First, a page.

(Infographic by XIA DIWEN/CHINA DAILY)
Scientists say the development will provide more resources and help to strengthen food security.
While giant genetically modified Chinese carp may leap onto the nation's dinner tables in about two years, scientists are urging that the promotion of GM fish should be conducted slowly and meticulously to avoid a public pushback.
The development of GM fish will have great economic value, protect national food security and help build sustainable agriculture, according to Wang Yaping, a researcher at the Chinese Academy of Sciences' Institute of Hydrobiology, speaking in an exclusive interview with China Daily.
In early August, Canadian supermarkets became the first in the world to sell a fast-growing GM salmon developed by AquaBounty Technologies, a biotech company in the US.
However, few people realize that in 1983 China was the first country to produce transgenic fish called guanli, or "crown carp", said Wang, one of the lead scientists behind the carp's development.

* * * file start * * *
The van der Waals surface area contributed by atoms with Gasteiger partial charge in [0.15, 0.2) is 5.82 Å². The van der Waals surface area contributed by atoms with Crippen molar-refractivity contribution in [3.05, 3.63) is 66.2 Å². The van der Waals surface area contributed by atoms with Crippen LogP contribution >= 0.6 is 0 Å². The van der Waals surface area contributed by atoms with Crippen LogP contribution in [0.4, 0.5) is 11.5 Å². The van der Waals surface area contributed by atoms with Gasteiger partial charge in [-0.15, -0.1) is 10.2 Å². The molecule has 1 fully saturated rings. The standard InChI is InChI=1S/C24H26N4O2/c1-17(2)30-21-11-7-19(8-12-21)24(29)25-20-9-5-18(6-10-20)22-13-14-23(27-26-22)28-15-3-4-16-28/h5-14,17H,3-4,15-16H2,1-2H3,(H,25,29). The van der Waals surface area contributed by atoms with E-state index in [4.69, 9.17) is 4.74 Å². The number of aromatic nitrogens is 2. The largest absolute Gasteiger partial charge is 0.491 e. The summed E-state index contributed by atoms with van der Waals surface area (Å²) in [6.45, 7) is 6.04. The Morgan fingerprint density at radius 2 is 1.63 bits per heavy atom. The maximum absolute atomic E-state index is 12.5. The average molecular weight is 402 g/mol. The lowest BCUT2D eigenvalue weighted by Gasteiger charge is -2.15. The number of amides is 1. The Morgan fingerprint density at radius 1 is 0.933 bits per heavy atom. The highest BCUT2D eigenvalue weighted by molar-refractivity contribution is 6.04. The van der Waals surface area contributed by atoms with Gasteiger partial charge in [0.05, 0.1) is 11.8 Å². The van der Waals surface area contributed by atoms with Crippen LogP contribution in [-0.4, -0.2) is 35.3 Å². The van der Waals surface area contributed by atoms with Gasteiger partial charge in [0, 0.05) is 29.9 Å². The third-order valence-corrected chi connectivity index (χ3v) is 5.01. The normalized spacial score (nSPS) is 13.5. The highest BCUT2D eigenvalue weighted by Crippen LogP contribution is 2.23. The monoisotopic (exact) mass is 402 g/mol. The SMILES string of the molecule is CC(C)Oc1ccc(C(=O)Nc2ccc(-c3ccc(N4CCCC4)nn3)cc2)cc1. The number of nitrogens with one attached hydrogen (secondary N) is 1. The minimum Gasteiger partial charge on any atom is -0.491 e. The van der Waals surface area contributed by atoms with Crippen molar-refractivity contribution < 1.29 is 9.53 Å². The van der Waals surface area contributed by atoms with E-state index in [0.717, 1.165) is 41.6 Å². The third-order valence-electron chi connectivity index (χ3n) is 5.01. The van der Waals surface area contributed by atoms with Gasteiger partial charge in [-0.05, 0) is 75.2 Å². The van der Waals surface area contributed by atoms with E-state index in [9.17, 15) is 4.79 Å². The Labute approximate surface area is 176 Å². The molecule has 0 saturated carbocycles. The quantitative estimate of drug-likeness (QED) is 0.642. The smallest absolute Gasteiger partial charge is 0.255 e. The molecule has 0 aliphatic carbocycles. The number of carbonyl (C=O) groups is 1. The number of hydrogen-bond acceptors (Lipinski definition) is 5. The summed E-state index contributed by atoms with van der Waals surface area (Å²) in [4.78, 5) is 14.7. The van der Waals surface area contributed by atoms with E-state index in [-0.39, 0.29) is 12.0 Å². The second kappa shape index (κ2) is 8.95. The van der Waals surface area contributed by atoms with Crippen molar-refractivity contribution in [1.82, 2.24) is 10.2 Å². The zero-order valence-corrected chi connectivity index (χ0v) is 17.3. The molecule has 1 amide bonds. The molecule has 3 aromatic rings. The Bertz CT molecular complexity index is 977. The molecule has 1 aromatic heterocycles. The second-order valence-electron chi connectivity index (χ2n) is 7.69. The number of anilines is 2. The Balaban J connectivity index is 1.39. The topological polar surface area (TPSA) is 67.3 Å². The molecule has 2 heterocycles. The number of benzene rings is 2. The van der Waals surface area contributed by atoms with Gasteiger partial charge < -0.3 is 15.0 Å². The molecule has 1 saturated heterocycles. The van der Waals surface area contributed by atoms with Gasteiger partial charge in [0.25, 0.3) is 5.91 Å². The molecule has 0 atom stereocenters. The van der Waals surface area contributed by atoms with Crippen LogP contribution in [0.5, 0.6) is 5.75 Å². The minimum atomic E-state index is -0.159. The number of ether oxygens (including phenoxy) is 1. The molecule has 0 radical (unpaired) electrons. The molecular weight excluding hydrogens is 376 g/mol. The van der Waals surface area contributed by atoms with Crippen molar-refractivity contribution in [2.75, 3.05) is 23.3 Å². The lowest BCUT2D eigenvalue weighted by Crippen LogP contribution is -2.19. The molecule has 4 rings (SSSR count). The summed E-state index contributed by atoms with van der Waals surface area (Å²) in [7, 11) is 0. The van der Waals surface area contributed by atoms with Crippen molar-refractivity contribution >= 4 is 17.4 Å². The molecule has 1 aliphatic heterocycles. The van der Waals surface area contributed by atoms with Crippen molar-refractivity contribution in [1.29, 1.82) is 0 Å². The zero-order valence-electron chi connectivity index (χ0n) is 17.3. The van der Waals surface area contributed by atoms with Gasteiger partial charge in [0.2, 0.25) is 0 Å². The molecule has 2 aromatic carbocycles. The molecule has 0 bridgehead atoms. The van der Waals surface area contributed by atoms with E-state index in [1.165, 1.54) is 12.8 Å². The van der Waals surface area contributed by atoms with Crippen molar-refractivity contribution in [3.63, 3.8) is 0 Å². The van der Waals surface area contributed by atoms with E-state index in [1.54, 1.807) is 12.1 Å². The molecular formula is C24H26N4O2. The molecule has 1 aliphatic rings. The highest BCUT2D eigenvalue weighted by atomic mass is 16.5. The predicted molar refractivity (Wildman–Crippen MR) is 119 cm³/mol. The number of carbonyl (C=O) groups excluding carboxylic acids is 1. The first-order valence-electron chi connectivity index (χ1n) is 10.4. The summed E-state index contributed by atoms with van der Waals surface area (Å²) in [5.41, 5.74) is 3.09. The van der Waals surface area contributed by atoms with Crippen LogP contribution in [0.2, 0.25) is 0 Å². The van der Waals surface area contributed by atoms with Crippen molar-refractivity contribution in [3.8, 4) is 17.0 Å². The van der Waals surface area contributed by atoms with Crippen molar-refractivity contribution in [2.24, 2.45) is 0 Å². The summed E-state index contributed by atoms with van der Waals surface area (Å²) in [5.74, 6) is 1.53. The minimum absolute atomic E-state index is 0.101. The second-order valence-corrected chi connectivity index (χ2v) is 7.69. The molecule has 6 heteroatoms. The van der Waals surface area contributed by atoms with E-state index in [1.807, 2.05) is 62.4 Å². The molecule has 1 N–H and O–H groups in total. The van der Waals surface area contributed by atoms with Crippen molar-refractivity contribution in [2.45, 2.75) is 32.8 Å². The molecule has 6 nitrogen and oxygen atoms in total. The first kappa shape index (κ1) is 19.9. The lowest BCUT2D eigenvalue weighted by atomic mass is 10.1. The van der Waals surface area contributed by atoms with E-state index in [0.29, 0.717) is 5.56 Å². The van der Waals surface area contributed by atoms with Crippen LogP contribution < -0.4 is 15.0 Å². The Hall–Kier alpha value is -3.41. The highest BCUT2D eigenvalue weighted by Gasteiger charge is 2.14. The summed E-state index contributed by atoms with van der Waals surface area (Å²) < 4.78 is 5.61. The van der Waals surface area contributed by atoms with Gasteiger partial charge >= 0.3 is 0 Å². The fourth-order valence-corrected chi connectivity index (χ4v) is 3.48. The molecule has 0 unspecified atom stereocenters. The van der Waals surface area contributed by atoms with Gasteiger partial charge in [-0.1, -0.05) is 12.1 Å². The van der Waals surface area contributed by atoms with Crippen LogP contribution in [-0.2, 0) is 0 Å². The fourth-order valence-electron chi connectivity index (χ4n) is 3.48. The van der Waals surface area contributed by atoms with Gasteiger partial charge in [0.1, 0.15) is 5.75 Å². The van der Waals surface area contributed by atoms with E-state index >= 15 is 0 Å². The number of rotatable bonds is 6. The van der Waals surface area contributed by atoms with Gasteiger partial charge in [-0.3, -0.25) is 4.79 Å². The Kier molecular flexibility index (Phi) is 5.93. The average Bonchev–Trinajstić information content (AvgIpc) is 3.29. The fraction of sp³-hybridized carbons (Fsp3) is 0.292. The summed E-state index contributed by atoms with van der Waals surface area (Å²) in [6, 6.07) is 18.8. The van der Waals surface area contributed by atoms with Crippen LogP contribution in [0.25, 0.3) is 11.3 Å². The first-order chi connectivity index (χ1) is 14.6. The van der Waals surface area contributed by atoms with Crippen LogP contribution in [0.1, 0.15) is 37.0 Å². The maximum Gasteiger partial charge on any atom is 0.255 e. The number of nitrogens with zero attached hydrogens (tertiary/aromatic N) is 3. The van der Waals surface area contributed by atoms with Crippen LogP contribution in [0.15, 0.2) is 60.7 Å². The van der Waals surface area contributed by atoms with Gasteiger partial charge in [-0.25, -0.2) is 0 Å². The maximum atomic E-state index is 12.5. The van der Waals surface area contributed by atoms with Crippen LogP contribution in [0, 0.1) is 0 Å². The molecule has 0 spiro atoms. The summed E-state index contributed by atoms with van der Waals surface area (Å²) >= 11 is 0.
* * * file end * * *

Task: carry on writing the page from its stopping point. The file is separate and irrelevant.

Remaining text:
The fish has passed all the nutritional, toxicology and allergen tests conducted by the China National Center for Food Safety Risk Assessment. It is now undergoing ecological tests to determine how it interacts with other species in the wild, along with commercial production tests to pinpoint how effectively it can be mass produced.
When the tests have been completed, the Ministry of Agriculture and other regulatory bodies are likely to issue a final safety certificate that will allow the fish to be sold on the domestic market.
"So far, there has been no indication of negative effects on health or the environment," Wang said. "If all goes well, crown carp will be on dinner tables within two to five years."